Court Stops INEC’s Plan To End Voter Registration June 30
The Federal High Court in Abuja has stopped the Independent National Electoral Commission (INEC) from ending voter registration on 30 June 2022.
Honorable Justice Mobolaji Olajuwon (Court 10) today granted an order of interim injunction following the hearing of an argument on motion by the Socio-Economic Rights and Accountability Project (SERAP).
SERAP is asking the court for “a declaration that the failure of INEC to extend the deadline for voter registration is a violation of eligible Nigerians’ rights to participate freely in their own government, equality, and equal protection.”
The suit, read in part: “Enforcing unrealistic voter registration deadline while extending the deadline for party primaries would deny and abridge the constitutional and international human rights of eligible voters.”
“Voters are also critical stakeholders in the electoral process. Treating all eligible Nigerian voters fairly would advance the people’s right to vote and to participate in their own government.”
“INEC must not only be independent and impartial in the exercise of its constitutional and statutory responsibilities but must also be seen to be independent and impartial.”
“Extending the voter registration exercise would also boost voter confidence in the electoral process.”
“Extending the voter registration deadline would provide more time for eligible voters, including young people, the elderly, people living with disability, as well as those residents in states facing security challenges and living in IDP camps to participate in the 2023 elections.”
“Extending the deadline for voter registration would be entirely consistent with constitutional and international standards, and the Electoral Act. Any such extension would also not impact negatively on INEC’s election calendar and activities.”
“The public perception of the independence and impartiality of INEC is essential for building public confidence in the electoral process, and ensuring the credibility and legitimacy of the 2023 elections.”
“Where Nigerians have doubts about the independence and impartiality of INEC, they are more likely to have less confidence in the electoral process thereby undermining democracy.”
“Extending the deadline for voter registration would also be justified, given reports of challenges in the voter registration exercise, especially for young people, the elderly, persons living with disabilities, and residents in states facing security challenges and living in internally displaced persons (IDP) camps.”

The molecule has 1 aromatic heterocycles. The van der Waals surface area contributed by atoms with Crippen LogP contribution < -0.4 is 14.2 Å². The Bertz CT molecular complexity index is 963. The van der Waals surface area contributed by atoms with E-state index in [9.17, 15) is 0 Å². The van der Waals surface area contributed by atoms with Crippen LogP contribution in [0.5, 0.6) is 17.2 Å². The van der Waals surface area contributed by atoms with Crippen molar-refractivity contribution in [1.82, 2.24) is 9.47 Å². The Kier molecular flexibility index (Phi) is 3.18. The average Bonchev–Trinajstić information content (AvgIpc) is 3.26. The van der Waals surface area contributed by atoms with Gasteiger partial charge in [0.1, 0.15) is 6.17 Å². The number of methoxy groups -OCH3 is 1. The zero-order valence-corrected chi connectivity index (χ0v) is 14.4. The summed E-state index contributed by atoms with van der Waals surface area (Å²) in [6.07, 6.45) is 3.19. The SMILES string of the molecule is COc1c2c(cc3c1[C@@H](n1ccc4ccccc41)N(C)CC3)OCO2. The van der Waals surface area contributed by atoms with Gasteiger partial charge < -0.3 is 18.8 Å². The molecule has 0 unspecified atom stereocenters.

“The will of the people as expressed through democratic elections. This requires that people should be afforded adequate time and the opportunity to register to vote. Extending the voter registration deadline is crucial for promoting the independence and impartiality of INEC and building public confidence in the electoral process.”
“The Nigerian Constitution 1999 (as amended) provides in Section 14(1)(c) that, ‘the participation by the people in their government shall be ensured in accordance with the provisions of this Constitution.’”
“Section 9(6) of the Electoral Act 2022 provides that ‘the registration of voters, updating and revision of the Register of Voters under this section shall not stop not later than 90 days before any election covered by this Act.’”
“Similarly, the International Covenant on Civil and Political Rights, the African Charter on Human and Peoples’ Rights, and the African Charter on Democracy, Elections, and Governance guarantee the right to political participation.”
“These human rights treaties also require state parties including Nigeria to ensure the independence and impartiality of national electoral bodies responsible for the management of elections, as well as to promote the establishment of the necessary conditions to foster citizen participation.”
“The right of people to participate in their government is a fundamental feature of any democratic society, and any undue restriction of the right would strike at the heart of representative government.